Have you ever noticed that the media are constantly reporting findings from yet another nutrition research study? Knowing which types of studies are the most reliable is helpful, according to Rachel Johnson, PhD, MPH, RD, who presented on this topic at an American Dietetic Association (ADA) meeting. IDEA author Cathy Leman, RD/LD, draws on the ADA session to explain the different types of research, from the most to least reliable.
Multicenter, randomized control clinical trials, typically conducted on human subjects to evaluate the benefits and risks of a given treatment, provide the most reliable research. Study groups are randomized; there is a control group; investigators are blinded/masked; and the sample size must be large enough to allow differences to be detected. One example is the ongoing Women’s Health Initiative, which recently reported its findings on the risks of taking hormone replacement therapy that combines estrogen and progestin.
This type of study has its advantages: Conditions are at least partially controlled, and a cause-and-effect relationship can be observed. However, large-scale studies are expensive, and maintaining enough participants can be a challenge.
Longitudinal prospective cohort studies are observational examinations that compare the outcome of one group that is exposed to a potential hazard or disease with the outcome of another group that is not exposed. Unlike clinical trials, which focus on the risks and benefits of experimental treatments, cohort studies focus on hazard exposure versus nonexposure. One example is the Nurses’ Health Study, which, among other things, has provided information on body mass index and its relationship to stroke and heart disease.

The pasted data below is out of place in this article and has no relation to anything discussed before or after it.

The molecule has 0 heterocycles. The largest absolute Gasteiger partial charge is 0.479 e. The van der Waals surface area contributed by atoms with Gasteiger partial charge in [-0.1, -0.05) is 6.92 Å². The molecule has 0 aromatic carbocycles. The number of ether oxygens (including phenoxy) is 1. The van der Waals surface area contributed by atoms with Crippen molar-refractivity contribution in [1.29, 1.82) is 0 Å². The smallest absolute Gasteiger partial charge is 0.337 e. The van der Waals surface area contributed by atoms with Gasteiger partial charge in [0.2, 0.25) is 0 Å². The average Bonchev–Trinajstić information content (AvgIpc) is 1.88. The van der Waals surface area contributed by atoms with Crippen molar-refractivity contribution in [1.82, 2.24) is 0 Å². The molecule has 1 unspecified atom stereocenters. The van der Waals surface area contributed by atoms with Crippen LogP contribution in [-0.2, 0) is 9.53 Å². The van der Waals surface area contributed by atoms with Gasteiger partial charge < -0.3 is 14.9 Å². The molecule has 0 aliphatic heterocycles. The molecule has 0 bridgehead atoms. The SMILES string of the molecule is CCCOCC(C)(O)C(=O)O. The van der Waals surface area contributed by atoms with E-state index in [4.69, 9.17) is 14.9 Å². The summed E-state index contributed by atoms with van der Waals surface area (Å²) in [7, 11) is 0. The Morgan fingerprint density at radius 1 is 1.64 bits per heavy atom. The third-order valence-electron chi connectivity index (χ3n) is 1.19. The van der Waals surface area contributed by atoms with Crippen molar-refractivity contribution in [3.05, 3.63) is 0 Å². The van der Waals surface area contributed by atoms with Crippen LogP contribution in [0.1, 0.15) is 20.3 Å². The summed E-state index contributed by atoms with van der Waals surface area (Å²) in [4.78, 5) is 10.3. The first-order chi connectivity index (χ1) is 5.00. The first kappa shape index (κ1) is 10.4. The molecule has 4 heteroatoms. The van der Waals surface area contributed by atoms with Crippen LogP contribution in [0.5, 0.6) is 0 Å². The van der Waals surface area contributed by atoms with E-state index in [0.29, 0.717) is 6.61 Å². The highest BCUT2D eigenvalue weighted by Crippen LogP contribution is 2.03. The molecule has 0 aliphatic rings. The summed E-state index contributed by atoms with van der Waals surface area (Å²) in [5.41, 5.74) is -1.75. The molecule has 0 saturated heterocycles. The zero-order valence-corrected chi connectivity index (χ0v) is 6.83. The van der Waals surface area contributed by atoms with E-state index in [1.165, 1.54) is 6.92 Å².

One advantage of these studies is that they focus on exposure before a disease develops. On the other hand they require a large number of subjects; a lengthy follow-up period to allow the disease time to develop; and a lot of money.
In case/control studies the focus is on subjects who have already developed a given disease. Researchers compare the afflicted participants’ past exposure to suspected risk factors with the exposure of controls who do not have the disease. Case studies are analyses of persons or groups and usually focus on social, psychological or medical phenomena. They serve as catalysts for critical thinking, but they are not as scientifically rigorous as other forms of research. Anecdotal studies provide information from personal experiences. They may spur further research, but in themselves are not based on fact or proper study design.
To help make sense of media reports, stay current with reliable resources such as the ADA (www.eatright.org), Tufts University’s Nutrition Navigator (www.navigator.tufts.edu) and life science journals. (To access these journals click on “PubMed Central” at the National Center for Biotechnology Information, www.ncbi.nlm.nih.gov.) Always keep in mind which type of study is being
There’s a unique component to nutrition research: It involves recording food intake to establish links between nutrition and disease. Researchers use food records, food-frequency questionnaires, 24-hour recall and dietary histories to collect data. Unfortunately research subjects commonly underreport their dietary intakes.
Food underreporting happens for several reasons. First, tracking intake requires a high degree of cooperation from the subjects. Second, subjects often want to appear to be eating less than they really are. They may underreport food intake because of psychological factors, such as body dissatisfaction or an unwillingness to mention “bad” foods.
So what’s the bottom line? Conventional wisdom among nutrition experts is that underreporting makes it difficult to obtain a realistic picture of what clients are eating, and any conclusions based on underreported data may not be reliable.
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